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Google Audio Ads – Struggling, Overpriced or Set to Take Off?



image When you visit Las Vegas, you can’t help but bump into magicians and illusionists, ready to show off their slight of hand skills. Even Penn & Teller would be impressed with Google’s ability to turn $1000, spent on Google Audio Ads, into $3,000.

For the full explanation, I’ll need the help of my wonderful assistant “blockquote”:

When you spend $1,000 airing your Audio Ads campaign, you’ll receive $2,000.00* towards your next campaign. And, if you use the Ad Creation Marketplace to create a custom ad, we’ll contribute $300 to the cost of your ad creation. That means you can earn up to $2,300 towards future Audio Ads campaigns.

Here are the details:

  • Complete and submit this request form telling us about your business and advertising goals.
  • An AdWords specialist will customize a radio campaign proposal aligned with your business goals, usually within ten business days. Be sure to list contact information so we can email the proposal to you.
  • Review the proposal and run an Audio Ads campaign by December 31, 2007, spending at least $1,000 on that campaign.
  • If you are eligible*, you’ll receive $2,000 towards future campaigns!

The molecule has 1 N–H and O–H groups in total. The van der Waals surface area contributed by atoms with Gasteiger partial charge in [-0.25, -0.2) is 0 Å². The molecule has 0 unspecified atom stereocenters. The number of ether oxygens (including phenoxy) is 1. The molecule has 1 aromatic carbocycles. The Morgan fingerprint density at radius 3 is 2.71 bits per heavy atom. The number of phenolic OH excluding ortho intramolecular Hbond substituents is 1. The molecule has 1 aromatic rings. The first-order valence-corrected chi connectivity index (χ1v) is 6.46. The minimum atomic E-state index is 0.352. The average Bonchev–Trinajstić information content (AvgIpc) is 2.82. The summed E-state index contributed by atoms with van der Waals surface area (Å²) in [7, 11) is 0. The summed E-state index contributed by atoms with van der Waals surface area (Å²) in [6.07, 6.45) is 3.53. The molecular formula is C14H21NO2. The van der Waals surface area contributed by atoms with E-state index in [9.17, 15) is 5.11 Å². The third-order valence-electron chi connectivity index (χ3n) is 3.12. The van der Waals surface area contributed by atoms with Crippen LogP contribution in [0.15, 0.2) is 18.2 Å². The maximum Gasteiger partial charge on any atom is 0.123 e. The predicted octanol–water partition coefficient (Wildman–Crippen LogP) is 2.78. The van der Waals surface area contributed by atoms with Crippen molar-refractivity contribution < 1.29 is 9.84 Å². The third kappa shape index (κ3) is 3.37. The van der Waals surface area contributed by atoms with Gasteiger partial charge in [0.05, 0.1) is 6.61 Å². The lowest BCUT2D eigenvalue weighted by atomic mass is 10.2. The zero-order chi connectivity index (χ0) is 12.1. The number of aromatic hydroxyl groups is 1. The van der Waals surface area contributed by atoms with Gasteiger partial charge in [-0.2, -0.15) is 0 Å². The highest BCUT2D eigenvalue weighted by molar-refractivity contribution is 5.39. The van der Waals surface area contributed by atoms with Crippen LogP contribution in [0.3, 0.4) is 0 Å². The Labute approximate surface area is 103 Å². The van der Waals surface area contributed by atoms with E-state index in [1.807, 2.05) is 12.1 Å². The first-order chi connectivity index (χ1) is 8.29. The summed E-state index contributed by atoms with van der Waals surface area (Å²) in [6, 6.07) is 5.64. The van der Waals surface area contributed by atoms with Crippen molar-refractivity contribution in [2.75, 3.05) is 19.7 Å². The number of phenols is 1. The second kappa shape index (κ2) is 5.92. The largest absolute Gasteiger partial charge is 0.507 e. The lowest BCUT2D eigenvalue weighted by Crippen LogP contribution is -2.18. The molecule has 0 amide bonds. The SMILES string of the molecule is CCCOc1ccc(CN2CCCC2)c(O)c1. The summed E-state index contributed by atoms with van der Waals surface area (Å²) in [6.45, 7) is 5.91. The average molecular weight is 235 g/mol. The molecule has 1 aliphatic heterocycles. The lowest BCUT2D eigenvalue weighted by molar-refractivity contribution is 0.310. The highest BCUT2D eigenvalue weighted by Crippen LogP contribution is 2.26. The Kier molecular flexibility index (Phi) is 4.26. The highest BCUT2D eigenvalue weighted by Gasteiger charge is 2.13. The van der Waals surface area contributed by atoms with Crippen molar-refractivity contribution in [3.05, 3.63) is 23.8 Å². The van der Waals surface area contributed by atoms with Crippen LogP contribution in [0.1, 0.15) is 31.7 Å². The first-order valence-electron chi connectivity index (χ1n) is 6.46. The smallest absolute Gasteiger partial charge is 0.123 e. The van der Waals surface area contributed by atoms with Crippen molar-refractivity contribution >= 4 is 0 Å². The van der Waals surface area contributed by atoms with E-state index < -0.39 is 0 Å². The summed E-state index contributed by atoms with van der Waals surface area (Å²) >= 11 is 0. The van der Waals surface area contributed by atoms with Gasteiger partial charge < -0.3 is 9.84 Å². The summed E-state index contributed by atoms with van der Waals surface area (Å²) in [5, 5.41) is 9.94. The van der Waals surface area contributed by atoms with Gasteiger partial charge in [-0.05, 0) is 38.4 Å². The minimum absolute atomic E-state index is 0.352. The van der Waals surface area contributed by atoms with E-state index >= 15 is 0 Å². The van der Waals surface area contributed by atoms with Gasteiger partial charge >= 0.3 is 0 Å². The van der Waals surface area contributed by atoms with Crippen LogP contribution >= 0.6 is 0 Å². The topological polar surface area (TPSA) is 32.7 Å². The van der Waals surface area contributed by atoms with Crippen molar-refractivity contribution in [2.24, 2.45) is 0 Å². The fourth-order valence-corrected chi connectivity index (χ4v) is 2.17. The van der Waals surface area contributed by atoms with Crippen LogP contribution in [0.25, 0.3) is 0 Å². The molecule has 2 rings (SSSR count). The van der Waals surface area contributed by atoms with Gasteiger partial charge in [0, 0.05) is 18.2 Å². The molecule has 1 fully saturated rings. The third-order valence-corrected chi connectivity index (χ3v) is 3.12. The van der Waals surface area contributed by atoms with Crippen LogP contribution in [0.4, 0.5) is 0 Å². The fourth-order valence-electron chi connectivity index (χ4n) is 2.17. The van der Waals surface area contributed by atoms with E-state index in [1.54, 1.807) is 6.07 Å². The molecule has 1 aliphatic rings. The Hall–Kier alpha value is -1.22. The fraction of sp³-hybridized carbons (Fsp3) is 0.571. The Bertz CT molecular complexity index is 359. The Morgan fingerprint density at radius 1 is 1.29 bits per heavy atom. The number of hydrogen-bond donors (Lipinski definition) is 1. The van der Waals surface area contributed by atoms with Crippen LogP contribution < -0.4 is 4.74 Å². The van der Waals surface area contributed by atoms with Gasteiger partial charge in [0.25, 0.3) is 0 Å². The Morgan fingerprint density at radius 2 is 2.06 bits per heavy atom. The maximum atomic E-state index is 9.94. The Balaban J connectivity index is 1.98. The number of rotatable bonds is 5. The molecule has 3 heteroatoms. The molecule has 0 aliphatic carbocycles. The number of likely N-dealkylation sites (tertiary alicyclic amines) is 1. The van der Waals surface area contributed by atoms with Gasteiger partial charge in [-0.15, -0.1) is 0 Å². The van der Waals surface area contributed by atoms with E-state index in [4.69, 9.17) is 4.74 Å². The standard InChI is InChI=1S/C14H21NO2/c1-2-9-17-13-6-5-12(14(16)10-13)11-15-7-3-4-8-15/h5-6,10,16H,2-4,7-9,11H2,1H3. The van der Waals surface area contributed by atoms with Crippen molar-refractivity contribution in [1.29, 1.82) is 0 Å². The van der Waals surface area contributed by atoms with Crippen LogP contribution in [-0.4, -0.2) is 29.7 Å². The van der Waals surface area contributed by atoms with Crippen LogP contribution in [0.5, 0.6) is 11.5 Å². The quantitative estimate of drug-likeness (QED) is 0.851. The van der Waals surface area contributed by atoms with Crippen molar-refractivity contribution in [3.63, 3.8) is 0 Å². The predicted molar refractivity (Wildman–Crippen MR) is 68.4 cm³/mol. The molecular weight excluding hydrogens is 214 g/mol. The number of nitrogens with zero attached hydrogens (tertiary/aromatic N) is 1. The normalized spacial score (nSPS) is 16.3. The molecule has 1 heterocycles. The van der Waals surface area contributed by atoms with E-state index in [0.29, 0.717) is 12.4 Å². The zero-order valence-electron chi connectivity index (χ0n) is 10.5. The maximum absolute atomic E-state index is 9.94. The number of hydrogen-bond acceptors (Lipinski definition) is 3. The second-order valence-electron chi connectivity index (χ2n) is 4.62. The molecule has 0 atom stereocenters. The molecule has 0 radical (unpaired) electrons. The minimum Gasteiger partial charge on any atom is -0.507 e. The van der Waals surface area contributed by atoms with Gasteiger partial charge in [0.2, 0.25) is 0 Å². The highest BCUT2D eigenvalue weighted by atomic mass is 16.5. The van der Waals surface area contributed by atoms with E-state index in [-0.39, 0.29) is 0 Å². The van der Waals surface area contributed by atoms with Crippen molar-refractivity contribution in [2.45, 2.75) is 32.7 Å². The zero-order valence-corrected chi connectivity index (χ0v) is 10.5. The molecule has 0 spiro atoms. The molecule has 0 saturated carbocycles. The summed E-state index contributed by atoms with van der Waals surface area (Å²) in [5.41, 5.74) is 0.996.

Not a bad deal–especially if you were considering testing Google Audio Ads anyway. But having run similar promotions in my life, I can guess there are 1 of 3 influencing factors behind the deal.

  1. Google Audio Ads is struggling. Probably the most likely culprit. How many of you are spending money on it?
  2. Google Audio Ads are overpriced. Anytime you can give away $2000 of your product–when earning only $1000–you likely have very good margins on the product.
  3. Google Audio Ads are going for the jugular. Maybe the product is doing very well. Maybe Google just wants to use the promotion to ensure its dominance going into 2008.

What do you think? Any other motives I’ve missed?

(via)

  • http://www.thevanblog.com Steven Bradley

    Andy I think all three of your reasons come into play, though I suspect the first two weight a little more heavily into the equation.

    Google has shown though, that they are willing to give a lot away in order to gain traction. I’m thinking of things like the coupons for Google Checkout and the recent free mobile ads.

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  • http://www.watersubject.com Water Portal

    I guess I agree with first factor,
    If Google has cash to spend it does not mean Google will be successful in every sector they enter.